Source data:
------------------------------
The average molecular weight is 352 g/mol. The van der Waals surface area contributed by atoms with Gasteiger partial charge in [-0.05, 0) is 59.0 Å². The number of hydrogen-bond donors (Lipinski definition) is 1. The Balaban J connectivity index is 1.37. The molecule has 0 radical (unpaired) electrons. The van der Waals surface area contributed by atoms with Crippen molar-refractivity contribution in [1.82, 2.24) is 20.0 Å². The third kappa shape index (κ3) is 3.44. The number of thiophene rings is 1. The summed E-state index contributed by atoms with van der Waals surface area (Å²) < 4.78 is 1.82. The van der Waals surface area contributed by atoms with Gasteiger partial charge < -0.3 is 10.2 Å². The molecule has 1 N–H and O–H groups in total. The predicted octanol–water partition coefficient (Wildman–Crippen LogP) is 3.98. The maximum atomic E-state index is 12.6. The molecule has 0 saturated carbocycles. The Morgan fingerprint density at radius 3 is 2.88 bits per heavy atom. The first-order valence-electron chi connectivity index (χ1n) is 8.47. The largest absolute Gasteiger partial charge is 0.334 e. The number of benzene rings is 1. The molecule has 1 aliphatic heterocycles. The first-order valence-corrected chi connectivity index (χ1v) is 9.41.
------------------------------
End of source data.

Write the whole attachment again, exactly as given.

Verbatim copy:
The average molecular weight is 352 g/mol. The van der Waals surface area contributed by atoms with Gasteiger partial charge in [-0.05, 0) is 59.0 Å². The number of hydrogen-bond donors (Lipinski definition) is 1. The Balaban J connectivity index is 1.37. The molecule has 0 radical (unpaired) electrons. The van der Waals surface area contributed by atoms with Crippen molar-refractivity contribution in [1.82, 2.24) is 20.0 Å². The third kappa shape index (κ3) is 3.44. The number of thiophene rings is 1. The summed E-state index contributed by atoms with van der Waals surface area (Å²) < 4.78 is 1.82. The van der Waals surface area contributed by atoms with Gasteiger partial charge < -0.3 is 10.2 Å². The molecule has 1 N–H and O–H groups in total. The predicted octanol–water partition coefficient (Wildman–Crippen LogP) is 3.98. The maximum atomic E-state index is 12.6. The molecule has 0 saturated carbocycles. The Morgan fingerprint density at radius 3 is 2.88 bits per heavy atom. The first-order valence-electron chi connectivity index (χ1n) is 8.47. The largest absolute Gasteiger partial charge is 0.334 e. The number of benzene rings is 1. The molecule has 1 aliphatic heterocycles. The first-order valence-corrected chi connectivity index (χ1v) is 9.41.